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The Power of National Board Resources in Career and Technical Education
Sarah Yost, NBCTJuly 19, 2018

“When I first came on, no one believed that an automotive kid would be going to college,” says Matt Watkins, principal of the Arvin Center, a Career and Technical Education (CTE) Center serving students in Oldham County, Kentucky. “But anymore, those jobs in the automotive industry require higher order skills like computer science. The high-paying jobs on the line are becoming automated; but that doesn’t mean kids aren’t still interested in working in this field.” From his first year overseeing the Arvin Center in 2009-10, Matt has envisioned CTE as more than an alternative track for students who are not…

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Navigating the Decades
Daniel Bartsch, NBCTJune 22, 2018

I just finished my 25th year of teaching. As this year wound down, I found myself reflecting on my career and how much the students, the world, and I have changed since the early nineties. As a kid, I never imagined I’d be a teacher, much less that I would stay in any profession for 25 years. Through this reflection, I realized that I had a really good year this year, largely due to the wisdom of my colleagues and the effects of renewing my NBCT status last spring. “Focus on your kids, and everything else will fall into place.”…

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Top 5 Strategies for Motivating Students
Luke Wilcox, NBCTJune 4, 2018

Teachers spend years of hard work and thousands of dollars to become experts in their content areas, with degrees and teaching certification to prove it. We develop curriculum maps and teaching calendars to be sure to cover the appropriate standards. We endure hours of professional development so that we are well versed in all the current educational pedagogy. We collaborate with colleagues so that we are all using best practices in the classroom. We develop assessments for students so that we can track their progress. When all this doesn’t work, we have intentional interventions aimed at getting students back on…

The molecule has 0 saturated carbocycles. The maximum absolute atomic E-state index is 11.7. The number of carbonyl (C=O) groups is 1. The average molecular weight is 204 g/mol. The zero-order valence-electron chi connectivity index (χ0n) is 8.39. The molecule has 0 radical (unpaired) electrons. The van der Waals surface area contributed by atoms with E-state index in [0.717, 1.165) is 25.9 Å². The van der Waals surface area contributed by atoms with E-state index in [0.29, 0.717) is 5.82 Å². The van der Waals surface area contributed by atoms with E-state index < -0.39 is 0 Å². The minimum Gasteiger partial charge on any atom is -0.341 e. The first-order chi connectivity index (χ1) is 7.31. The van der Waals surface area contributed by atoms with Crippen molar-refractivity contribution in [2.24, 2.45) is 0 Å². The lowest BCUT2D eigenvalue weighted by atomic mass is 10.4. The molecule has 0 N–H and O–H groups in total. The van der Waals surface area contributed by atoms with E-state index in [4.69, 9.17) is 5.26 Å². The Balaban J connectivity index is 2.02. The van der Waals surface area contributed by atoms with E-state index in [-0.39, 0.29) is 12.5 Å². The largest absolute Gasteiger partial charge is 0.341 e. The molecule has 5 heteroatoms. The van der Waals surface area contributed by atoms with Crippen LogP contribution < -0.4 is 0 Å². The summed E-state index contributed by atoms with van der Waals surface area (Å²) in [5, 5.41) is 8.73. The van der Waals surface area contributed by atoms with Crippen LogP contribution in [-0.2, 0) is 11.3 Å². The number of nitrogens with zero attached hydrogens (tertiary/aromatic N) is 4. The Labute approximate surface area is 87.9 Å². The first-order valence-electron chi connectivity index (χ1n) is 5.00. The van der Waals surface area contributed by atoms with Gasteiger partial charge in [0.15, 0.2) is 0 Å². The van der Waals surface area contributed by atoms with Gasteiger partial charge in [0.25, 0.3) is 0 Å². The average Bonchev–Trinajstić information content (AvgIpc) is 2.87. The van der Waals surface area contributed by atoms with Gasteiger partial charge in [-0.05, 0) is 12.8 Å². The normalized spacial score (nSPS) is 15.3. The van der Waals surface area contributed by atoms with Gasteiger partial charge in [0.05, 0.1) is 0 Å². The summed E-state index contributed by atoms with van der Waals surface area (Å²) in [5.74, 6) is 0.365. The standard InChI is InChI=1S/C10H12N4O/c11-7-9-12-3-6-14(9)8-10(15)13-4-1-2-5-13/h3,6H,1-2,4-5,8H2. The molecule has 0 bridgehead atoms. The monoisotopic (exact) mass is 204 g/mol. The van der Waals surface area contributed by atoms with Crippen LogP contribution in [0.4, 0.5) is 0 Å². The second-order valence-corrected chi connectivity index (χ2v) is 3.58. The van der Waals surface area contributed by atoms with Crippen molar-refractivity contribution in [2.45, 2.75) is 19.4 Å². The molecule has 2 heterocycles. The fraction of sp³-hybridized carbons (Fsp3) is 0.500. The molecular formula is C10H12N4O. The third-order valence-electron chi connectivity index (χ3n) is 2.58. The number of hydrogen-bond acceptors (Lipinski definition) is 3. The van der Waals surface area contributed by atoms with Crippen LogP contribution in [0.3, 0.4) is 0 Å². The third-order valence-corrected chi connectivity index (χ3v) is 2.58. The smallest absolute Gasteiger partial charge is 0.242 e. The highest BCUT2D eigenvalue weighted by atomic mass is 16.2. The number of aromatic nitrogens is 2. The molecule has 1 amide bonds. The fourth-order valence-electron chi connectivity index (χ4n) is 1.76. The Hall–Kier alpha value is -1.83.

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The Inequality of Education
Chris Megaffin, NBCTMay 30, 2018

In many countries around the world education has been in the headlines for many reasons, but the one main thread that runs through these stories is this: If we want to see the world as a just and fair place where everyone is given equal opportunities, a quality education is what is required. I work at the American International School of Johannesburg as an international teacher and every year during the week of Classroom Without Walls we take the 8th grade students to visit Bongimfundo primary school, a farm school in rural South Africa, to promote cultural exchanges. On my…

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How to Save a Class Discussion That’s Dying
Ray Salazar, NBCTMay 22, 2018

Effective whole-class discussions are part thoughtful planning and part luck. Sometimes an instructional approach works so well that we expect the same results the next time we use it. And sometimes, that works out. Other times, we wonder, “What the heck happened?” I thought I had found another consistent way to engage as many of my students as possible in whole-class discussions. It worked really well last week. But this week, I got crickets. Last week, we listened to a podcast about the concept of success – This American Life’s “Three Miles.” Students annotated, reflected, and shared in small groups. I…